For a few moments, my friends and I thought we'd run out of local vets, but a new mobile vet came to Kona.  This vet retired from a practice on the mainland to live in Hawaii and open a house-call practice.  This vet is  open to new ideas, because he was trained in India.  He didn't get the full brainwashing by pet-food companies that vets trained in developed countries do.  Pet-food giants are just beginning to penetrate markets in developing countries, and, as their history predicts, will be penetrating their veterinary schools.  They just haven't got there yet.

At first, he worried about bacteria and bone fragments, but after reading Tom Lonsdale's books and articles, he became "98% convinced" that raw-meaty-bones is the best diet.  My older dogs' healthy mouths also impressed him.  Here, at last, I found a vet with a working brain.  And, he makes house calls!  It's heaven!

 My Indian-trained veterinarian has followed the raw-meaty-bones trail to look at commercial pet foods in a new light.  He exclaims over listed ingredients and tells me they lie.  He reports on cases he sees where foul mouths and chronic diseases can be cured with a raw-meaty-bones diet.  He gets it! 

It is tragic that so many other vets have been brainwashed by pet-food companies and that they inflict their counter-factual beliefs on clients, to the enormous detriment of pets' health and owners' finances.  Just look at pet-food labels, add up the harmful starches, and recognize that they lie.

Thursday, November 26, 2009

How Can Pet-Food Manufacturers' Control of Vet Training and Practice Be Exposed?

How have veterinary authorities been able to exclude information about natural pet diets of whole prey or raw-meaty-bones from veterinary education? How have pet-food companies so completely captured veterinary education, research, and practice on all aspects of pet nutrition?

Common knowledge that wolves and wild cats eat whole, raw prey is overcome by distancing dogs from fellow wolf species members and cats from wild-cat, close relatives. Ironically, dogs, which are a subspecies of gray wolves, are misclassified in veterinary education as omnivores. Omnivores, such as humans, benefit from vegetables and grains in their diets. If dogs are misclassified as omnivores, they can be fed starchy diets that contain little animal protein or fat. The fact that studies of feral dogs show they eat small game and virtually no vegetable matter, is omitted from the curriculum.

Cats are harder to misclassify, because research in earlier decades proved that cats must be fed animal proteins and fats. Even so, dry cat foods that vets are taught to recommend are heavy in starches that make cats chronically ill.

Gross distortions in the system of vet education, research, and practice are important and worthy of social scientific investigation. I am not in a position to launch a full-scale investigation. The best I can do is to gather public information about curriculum, affiliations of faculty who teach pet nutrition, pet-food companies’ student and research support, and associated matters. Perhaps, if information gleaned from my inquiries is made public, other social scientists will be inspired to launch more complete investigations.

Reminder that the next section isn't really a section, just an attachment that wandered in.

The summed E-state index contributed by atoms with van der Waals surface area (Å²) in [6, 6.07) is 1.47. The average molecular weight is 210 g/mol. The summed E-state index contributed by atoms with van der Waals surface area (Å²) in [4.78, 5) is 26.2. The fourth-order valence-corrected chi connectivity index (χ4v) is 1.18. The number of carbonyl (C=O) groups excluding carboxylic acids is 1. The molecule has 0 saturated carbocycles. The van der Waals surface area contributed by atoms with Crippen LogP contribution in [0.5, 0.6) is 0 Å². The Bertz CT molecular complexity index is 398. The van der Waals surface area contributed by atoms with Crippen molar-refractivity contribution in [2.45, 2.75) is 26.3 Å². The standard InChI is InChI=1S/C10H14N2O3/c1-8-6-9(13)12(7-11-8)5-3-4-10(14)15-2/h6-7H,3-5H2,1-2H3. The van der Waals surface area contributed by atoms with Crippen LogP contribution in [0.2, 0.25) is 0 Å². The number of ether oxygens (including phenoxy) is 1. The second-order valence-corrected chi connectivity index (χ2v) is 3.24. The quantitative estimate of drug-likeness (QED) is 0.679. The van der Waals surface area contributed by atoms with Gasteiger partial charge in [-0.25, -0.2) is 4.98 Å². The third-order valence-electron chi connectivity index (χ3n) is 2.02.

A starting place is to persuade social scientists that a whole prey or raw-meaty-bones diet is essential to carnivorous pets' health and well-being. Evolutionary history and observations of wild relatives make this case. The next step is a treatise to overcome the myth that manufactured pet foods are "100% complete and balanced" diets, that commercial pet foods are ideal pet nutrition. Next is a presentation of copious evidence that commercial pet foods make pets sick.

When nearly 100% of vet authorities endorse manufactured diets, making the contrary case is a challenge. Unless social scientists can be educated to accept the importance of natural diets and the harmful effects of manufactured “foods”, however, a treatise on the corruption of vet education, research, and practice will be dismissed as largely irrelevant.

What About Human Medicine?

For comparison, imagine an attack in medical schools on the germ theory of disease and a proposal it be largely replaced by a dietary theory of health – not far from what is being proposed for veterinary medicine. Defenders of the germ theory would point to decades of research on microbes and their deleterious effects on health. They would point to the efficacy of certain drugs to reduce populations of bad bugs and to eliminate infections. We could counter with a theory of health, immune system functions, and the role of good bugs in promoting health, bugs that their germ-theory drugs destroy. Germ-theory practices have utility when health-promotion fails, but the focus of medical education should be on health-promotion.

Unless some authorities could be persuaded of the value of health promotion through appropriate diets and lifestyles -- a theory of health, not disease -- exposing how much influence drug companies have on medical education, research, and practice loses much of its shock value, Commercial interests are merely influencing which drugs are taught and prescribed, not undermining the entire medical enterprise.